Mr. Salamander says that God asked him to work towards reducing greenhouse gas emissions and protecting biodiversity; but who until now has heard of God needing to prove His environmental credentials? Mr. Erephus says that God instructed him to gather a harem of fertile young women so as to go forth and multiply, as it were; but though Mr. Erephus insists that God is concerned about low fertility rates contributing to the ageing of the population in developed countries, others (including Mr. Erephus’ wife) have seen this claim as rather self-serving. Others have pointed out that God’s instructions to Mr. Salamander and Mr. Erephus seem at cross-purposes. Ms. Holsworthy says that her doll alerted her to the plight of persons displaced by war and famine across the world, but it is not clear what she is to do about this from her middle-class home in Charleston, West Virginia. Others have said that God warned them of the evils of alcohol or other drugs, or appointed them to stand up for the rights of particular ethnic groups or socioeconomic strata, or asked them to establish societies based on principles laid down by philosophers ranging from Plato to Marx.

Numerous explanations have been advanced for both the apparent frequency of these visitations as well as the bewildering array of advice that God is supposed to have given. Maybe the end really is nigh, some say, and God is making a last-ditch bid for the moral improvement of humanity. Some have explained the inconsistent nature of the instructions as individualised advice intended only for the ears of those visited; others have suggested that there might be several gods vying for our attention. For those less inclined to accept divine explanations, there’s the suggestion that a team of hoaxers is creating ‘deepfakes’ on a scale never before seen, or that we might be under assault from alien ‘influencers’ attempting to extend their audience to Earth. Or maybe the whole thing is just mass hysteria brought on by too much social media.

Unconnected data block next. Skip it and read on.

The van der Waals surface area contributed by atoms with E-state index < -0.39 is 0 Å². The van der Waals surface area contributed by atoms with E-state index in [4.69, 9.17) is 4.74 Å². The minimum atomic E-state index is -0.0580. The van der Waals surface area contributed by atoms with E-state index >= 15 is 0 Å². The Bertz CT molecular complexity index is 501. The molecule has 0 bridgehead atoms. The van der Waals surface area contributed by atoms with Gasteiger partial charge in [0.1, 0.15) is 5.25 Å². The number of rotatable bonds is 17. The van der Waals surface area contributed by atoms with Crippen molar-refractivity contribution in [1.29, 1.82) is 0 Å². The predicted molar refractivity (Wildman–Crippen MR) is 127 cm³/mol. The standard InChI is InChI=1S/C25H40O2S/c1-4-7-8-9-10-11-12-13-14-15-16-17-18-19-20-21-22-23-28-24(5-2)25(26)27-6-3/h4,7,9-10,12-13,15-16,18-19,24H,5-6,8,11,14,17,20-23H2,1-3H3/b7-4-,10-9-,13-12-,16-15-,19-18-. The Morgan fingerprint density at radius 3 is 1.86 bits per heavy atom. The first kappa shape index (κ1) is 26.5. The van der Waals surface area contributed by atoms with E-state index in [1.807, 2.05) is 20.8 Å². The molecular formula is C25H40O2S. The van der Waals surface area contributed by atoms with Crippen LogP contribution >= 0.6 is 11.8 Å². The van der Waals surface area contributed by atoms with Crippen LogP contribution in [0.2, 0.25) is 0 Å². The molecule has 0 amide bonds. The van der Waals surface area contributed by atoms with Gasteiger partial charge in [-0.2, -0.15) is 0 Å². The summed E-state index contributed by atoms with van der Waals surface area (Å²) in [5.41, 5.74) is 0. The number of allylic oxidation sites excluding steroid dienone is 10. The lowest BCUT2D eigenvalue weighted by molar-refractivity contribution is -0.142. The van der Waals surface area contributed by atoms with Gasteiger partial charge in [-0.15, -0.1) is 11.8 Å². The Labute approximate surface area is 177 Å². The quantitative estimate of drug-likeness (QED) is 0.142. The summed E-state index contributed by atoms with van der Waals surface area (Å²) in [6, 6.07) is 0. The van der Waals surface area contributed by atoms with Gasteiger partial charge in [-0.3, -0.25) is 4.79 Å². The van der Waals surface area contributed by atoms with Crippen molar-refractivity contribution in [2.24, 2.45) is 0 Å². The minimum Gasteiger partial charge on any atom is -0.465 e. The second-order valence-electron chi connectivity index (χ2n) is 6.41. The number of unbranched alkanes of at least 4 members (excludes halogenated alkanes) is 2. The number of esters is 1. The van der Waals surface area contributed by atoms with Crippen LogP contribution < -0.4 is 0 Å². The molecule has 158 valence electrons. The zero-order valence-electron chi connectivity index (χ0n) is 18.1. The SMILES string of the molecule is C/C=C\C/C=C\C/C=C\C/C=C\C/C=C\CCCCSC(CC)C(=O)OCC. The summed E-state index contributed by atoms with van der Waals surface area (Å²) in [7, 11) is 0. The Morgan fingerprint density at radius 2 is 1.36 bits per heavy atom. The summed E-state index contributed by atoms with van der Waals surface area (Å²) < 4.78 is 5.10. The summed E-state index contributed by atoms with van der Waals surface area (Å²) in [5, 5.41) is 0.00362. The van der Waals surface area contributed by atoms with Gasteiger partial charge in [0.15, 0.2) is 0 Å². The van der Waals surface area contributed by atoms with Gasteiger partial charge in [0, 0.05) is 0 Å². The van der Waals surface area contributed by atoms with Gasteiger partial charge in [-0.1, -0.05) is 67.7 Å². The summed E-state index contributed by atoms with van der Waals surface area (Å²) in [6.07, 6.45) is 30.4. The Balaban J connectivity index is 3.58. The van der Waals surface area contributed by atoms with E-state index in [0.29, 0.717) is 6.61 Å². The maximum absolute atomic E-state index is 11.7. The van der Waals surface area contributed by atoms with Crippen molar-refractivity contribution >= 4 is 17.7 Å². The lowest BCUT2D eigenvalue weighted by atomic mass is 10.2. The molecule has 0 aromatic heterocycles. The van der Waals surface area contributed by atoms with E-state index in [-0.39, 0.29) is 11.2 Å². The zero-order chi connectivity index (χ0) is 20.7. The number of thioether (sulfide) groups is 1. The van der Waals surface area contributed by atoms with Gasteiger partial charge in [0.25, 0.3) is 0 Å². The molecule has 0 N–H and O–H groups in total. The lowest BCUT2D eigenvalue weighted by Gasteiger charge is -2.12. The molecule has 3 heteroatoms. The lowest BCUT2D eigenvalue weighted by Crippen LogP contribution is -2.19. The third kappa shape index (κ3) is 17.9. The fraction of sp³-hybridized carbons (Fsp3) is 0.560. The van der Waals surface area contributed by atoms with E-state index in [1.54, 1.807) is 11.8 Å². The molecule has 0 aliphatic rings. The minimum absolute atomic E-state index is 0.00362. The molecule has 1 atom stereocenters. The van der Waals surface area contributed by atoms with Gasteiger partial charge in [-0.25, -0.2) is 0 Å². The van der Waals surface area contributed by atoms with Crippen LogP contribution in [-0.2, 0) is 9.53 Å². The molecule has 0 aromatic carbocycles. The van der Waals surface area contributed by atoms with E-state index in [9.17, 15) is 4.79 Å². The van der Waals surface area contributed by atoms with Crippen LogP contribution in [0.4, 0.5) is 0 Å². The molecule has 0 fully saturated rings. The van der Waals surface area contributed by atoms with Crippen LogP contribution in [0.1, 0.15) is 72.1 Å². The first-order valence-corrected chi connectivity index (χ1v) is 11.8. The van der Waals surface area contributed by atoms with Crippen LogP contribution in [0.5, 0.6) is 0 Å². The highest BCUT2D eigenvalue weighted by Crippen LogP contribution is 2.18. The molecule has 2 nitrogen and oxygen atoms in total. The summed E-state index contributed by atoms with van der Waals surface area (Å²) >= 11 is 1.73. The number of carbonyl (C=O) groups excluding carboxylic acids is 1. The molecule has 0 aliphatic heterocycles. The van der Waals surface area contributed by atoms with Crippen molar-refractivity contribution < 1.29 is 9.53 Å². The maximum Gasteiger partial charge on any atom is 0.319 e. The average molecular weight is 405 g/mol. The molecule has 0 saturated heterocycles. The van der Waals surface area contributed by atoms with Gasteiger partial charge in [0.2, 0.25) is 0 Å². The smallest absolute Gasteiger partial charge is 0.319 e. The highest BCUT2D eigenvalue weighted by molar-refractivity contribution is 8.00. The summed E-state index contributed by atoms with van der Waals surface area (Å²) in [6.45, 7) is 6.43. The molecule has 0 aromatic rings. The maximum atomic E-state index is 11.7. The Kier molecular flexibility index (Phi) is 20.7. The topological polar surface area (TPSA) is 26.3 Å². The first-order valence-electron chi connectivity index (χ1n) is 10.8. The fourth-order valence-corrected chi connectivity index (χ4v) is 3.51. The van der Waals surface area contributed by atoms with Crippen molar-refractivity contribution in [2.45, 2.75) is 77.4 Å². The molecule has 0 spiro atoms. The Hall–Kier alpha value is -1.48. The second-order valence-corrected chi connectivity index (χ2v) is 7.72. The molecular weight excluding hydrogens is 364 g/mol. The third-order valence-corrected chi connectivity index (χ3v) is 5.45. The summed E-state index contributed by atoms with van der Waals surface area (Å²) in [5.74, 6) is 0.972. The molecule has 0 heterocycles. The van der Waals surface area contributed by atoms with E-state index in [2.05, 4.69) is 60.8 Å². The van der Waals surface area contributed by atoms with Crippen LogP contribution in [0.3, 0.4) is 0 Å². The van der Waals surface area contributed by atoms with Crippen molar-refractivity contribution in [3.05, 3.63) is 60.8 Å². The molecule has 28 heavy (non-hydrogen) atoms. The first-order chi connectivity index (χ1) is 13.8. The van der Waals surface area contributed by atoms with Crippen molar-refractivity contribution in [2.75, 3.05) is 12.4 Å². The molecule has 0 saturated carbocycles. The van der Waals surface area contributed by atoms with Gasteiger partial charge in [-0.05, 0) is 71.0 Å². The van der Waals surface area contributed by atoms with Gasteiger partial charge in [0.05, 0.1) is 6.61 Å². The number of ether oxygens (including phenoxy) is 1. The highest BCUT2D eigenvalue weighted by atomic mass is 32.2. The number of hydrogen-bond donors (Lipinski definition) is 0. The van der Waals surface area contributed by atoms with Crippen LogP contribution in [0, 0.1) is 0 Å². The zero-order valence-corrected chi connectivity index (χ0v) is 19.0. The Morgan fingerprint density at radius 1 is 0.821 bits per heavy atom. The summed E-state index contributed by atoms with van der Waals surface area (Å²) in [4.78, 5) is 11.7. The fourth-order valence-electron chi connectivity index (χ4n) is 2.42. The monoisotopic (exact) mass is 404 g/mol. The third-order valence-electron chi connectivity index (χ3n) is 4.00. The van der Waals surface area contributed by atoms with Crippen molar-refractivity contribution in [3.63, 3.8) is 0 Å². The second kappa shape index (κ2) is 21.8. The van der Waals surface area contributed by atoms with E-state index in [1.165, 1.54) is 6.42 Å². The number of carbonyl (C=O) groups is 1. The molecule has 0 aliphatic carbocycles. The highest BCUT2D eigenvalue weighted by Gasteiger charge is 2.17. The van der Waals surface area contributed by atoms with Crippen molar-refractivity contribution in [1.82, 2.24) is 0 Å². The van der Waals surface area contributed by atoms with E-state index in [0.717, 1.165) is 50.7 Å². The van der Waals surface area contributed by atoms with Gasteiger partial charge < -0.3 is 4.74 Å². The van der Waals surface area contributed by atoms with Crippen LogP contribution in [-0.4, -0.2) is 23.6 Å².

Rene Jacquillard, a professor of history at the Université de Montréal and noted sceptic, has suggested that the only way to resolve the mess would be to ‘catch God at it’. He has accordingly proposed a series of traps through which gods, hoaxers and/or aliens might be gotten hold of and made to perform under laboratory conditions. Sara al-Zubair, a professor of comparative religion at the University of Damascus, has proposed that the new sayings of God be collected into a kind of Extra Testament from which religious scholars around the world can distil a text suited to the needs of anyone seeking spiritual guidance. In the meantime, citizen-prophets can also contribute their experiences to on-line site Wiki-Testament. Critics point out that compiling the sayings of God into a book (or, presumably, web site) has been far from an unqualified success in bringing agreement to previous generations of religious thinkers. Perhaps there’s nothing to do but embrace the diversity and richness of God’s will. If God wants to tell Mr. Salamander to protect the environment while telling Mr. Erephus to populate it, so be it, He’s not telling anyone to do anything that many of us wouldn’t do anyway. What would be really surprising, after all these thousands of years? God calling a meeting to set out His plan in plain common-sense terms that everyone can agree on.

~

Bio:

N P Sheppard is an academic and software engineer based in Wollongong, Australia. He has published academic research in information security, short fiction in AntipodeanSF, and non-fiction in Aurealis and Cockatrice.

Sila

by E. E. King

The Sila lived on a planet of stone. They were round, soft, slightly opaque and formed from silicon. They would have been transparent had they been thinner. Like blobs of jelly, they had no eyes, ears, mouths, noses or appendages. They had no senses, nor did they need them. They lived at a pace so slow they could comprehend that time and space were relative. On their planet, the speed of light was relative too. There were no constants. The only constant, unchanging unchangeables, were the rocks and the Sila themselves. They did not breathe or die. They had no emotions, no hungers, no need to reproduce, or desire for love. They communicated directly, without the need for words, faster than light or sound.